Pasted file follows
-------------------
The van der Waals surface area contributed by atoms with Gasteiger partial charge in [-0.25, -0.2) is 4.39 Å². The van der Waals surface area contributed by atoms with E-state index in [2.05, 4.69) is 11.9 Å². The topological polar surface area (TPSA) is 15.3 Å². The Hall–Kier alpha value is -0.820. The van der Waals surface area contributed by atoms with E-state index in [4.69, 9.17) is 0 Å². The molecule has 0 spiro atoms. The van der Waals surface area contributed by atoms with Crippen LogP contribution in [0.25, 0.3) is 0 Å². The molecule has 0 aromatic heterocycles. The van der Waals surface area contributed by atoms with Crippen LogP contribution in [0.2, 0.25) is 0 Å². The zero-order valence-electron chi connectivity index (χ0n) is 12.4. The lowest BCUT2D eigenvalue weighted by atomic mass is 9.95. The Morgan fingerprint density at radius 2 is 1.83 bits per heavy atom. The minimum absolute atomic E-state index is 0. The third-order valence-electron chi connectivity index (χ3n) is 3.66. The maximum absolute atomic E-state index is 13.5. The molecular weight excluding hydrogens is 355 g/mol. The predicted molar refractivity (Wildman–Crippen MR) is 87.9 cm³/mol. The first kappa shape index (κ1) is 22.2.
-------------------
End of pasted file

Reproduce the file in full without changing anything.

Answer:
The van der Waals surface area contributed by atoms with Gasteiger partial charge in [-0.25, -0.2) is 4.39 Å². The van der Waals surface area contributed by atoms with E-state index in [2.05, 4.69) is 11.9 Å². The topological polar surface area (TPSA) is 15.3 Å². The Hall–Kier alpha value is -0.820. The van der Waals surface area contributed by atoms with E-state index in [4.69, 9.17) is 0 Å². The molecule has 0 spiro atoms. The van der Waals surface area contributed by atoms with Crippen LogP contribution in [0.25, 0.3) is 0 Å². The molecule has 0 aromatic heterocycles. The van der Waals surface area contributed by atoms with Crippen LogP contribution in [0.2, 0.25) is 0 Å². The zero-order valence-electron chi connectivity index (χ0n) is 12.4. The lowest BCUT2D eigenvalue weighted by atomic mass is 9.95. The Morgan fingerprint density at radius 2 is 1.83 bits per heavy atom. The minimum absolute atomic E-state index is 0. The third-order valence-electron chi connectivity index (χ3n) is 3.66. The maximum absolute atomic E-state index is 13.5. The molecular weight excluding hydrogens is 355 g/mol. The predicted molar refractivity (Wildman–Crippen MR) is 87.9 cm³/mol. The first kappa shape index (κ1) is 22.2.